He that troubleth his own house shall inherit the wind — Proverbs 11:29 Are you a Christian? Or do you subscribe to Islam, or Judaism, or Ba’Hai, or Buddhism, or Shinto, or Zoroastrianism, or Jainism, or Taoism or Hinduism? Maybe you’re a Wiccan, or an Animist, or an Agnostic or an Atheist. Welcome one and… Continue Reading Perhaps The Shepherd somehow missed the memo about the ClovisContinue reading …
In a mostly sensible column in the New York Times a few days ago, David Brooks talked about education:
“If there is one thing we have learned over the bitter experience of the past 30 years, it is that per-pupil expenditures and days in the classroom are not sufficient to produce superb information-economy workers. They emerge from intact families, quality neighborhoods and healthy moral cultures.” Continue Reading It’s about time we actually started teaching the children well
The news is the news, right? Something as significant as, say, the earnings of one of the world’s largest industrial corporations, should be fairly uniformly reported in every credible news source, shouldn’t it?
Maybe so, but that wasn’t the case on Tuesday, as news organizations throughout the world sought to interpret General Motors Corp.’s quarterly and yearly results. Continue Reading GM’s outlook depends on the source of your information
This year’s snowfall has benefited every ski area in Colorado.
Kelly Ladyga, a spokeswoman for Vail Resorts, which owns the Vail, Beaver Creek, Breckinridge and Keystone ski areas, declined to discuss skier visits or other sales data, citing Vail’s status as a public company, but confirmed that a big snow year has a positive effect on future business because Colorado’s image in the ski community improves dramatically. Continue Reading Record snow should benefit resorts both this year and next
Within the next two weeks, the Bureau of Reclamation will release the draft environmental impact study for the Southern Delivery System.
The bureau has released most of the technical documents that the EIS will be based on. One of them, the “Water Resources Technical Report,” weighs in at 649 pages, takes 30.5 MB of memory and includes 75 tables, 95 maps, graphs and illustrations, and a two-page “List of Abbreviations.” Continue Reading EIS likely to remove some, but not all, SDS obstacles
Tomorrow, Feb. 9, is the 152nd anniversary of the birth of George Ade, an American author, humorist and newspaperman. Journalists — and newspaper readers — everywhere ought to remember and honor him.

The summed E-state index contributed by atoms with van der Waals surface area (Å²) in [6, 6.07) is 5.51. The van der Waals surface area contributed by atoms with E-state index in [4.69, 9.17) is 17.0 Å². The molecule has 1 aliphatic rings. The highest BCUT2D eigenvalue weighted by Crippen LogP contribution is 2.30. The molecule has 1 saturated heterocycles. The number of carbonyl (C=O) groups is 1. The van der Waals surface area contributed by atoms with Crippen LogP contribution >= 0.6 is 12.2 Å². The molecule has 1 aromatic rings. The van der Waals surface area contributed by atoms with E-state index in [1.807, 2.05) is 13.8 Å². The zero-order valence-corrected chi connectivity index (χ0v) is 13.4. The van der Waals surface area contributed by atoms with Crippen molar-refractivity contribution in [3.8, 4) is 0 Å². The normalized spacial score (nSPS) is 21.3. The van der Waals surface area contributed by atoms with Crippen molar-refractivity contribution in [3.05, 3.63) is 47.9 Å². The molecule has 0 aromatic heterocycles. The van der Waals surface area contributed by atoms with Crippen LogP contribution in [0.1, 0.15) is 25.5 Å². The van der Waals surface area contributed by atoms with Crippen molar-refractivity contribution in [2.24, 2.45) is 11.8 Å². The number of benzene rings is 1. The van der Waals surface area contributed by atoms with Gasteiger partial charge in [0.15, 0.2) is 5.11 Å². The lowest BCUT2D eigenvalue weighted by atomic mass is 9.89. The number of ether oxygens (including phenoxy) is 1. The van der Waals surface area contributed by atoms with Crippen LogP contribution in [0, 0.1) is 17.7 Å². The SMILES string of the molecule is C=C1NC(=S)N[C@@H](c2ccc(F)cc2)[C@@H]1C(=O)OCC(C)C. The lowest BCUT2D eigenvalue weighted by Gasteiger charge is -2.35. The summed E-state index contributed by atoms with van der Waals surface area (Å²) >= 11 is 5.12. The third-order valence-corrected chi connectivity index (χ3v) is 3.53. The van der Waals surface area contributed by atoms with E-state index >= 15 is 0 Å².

During 1890, Ade joined the staff of the Chicago Morning News. After a few years as a reporter, Ade began a column, “Stories of the Streets and of the Town.” Continue Reading Hope George won’t mind me taking page from his book
The City of Colorado Springs is considering changes to Memorial Health System’s ownership structure, including turning the hospital over to a non-municipal nonprofit corporation.
Memorial’s governance, financial structure and policies would continue in their present form, but the city would no longer oversee the hospital system — and, perhaps more importantly, would no longer be liable for revenue shortfalls. Continue Reading City mulls washing hands of Memorial
Despite the fact that 43,300 people were killed and 2.5 million others were injured during motor vehicle accidents in the United States during 2006, there has been no concerted effort to bring fatality rates down.
In Colorado, and nationally, efforts to reduce motor vehicle fatalities are concentrated in three areas — seat belt use, speeding and driving while under the influence of drugs or alcohol. Continue Reading No consensus for how to make roads safer
Here’s an infallible rule of modern politics: it’s nobody’s fault.
If bad things happen, the passive voice rules. Mistakes were made. Past statements are now inoperative. There might have been irrational exuberance. The weapons of mass destruction might not have been found.
And when things move from great to not-so-hot to utterly disastrous, what happens to the architects of disaster? Continue Reading How is it we all missed it when Greenspan shrugged?
Automobile crashes in the United States cause nearly half a million deaths every decade, leave 2 million people permanently disabled and cost about $2.3 trillion.
During 2006, 43,300 people were killed in motor vehicle accidents in the United States. Another 2.5 million were injured. As of Dec. 27, 543 people had died in Colorado motor vehicle accidents last year. Of those, 38 died in El Paso County, including 23 in Colorado Springs. Continue Reading Accident toll: More than $230 billion annually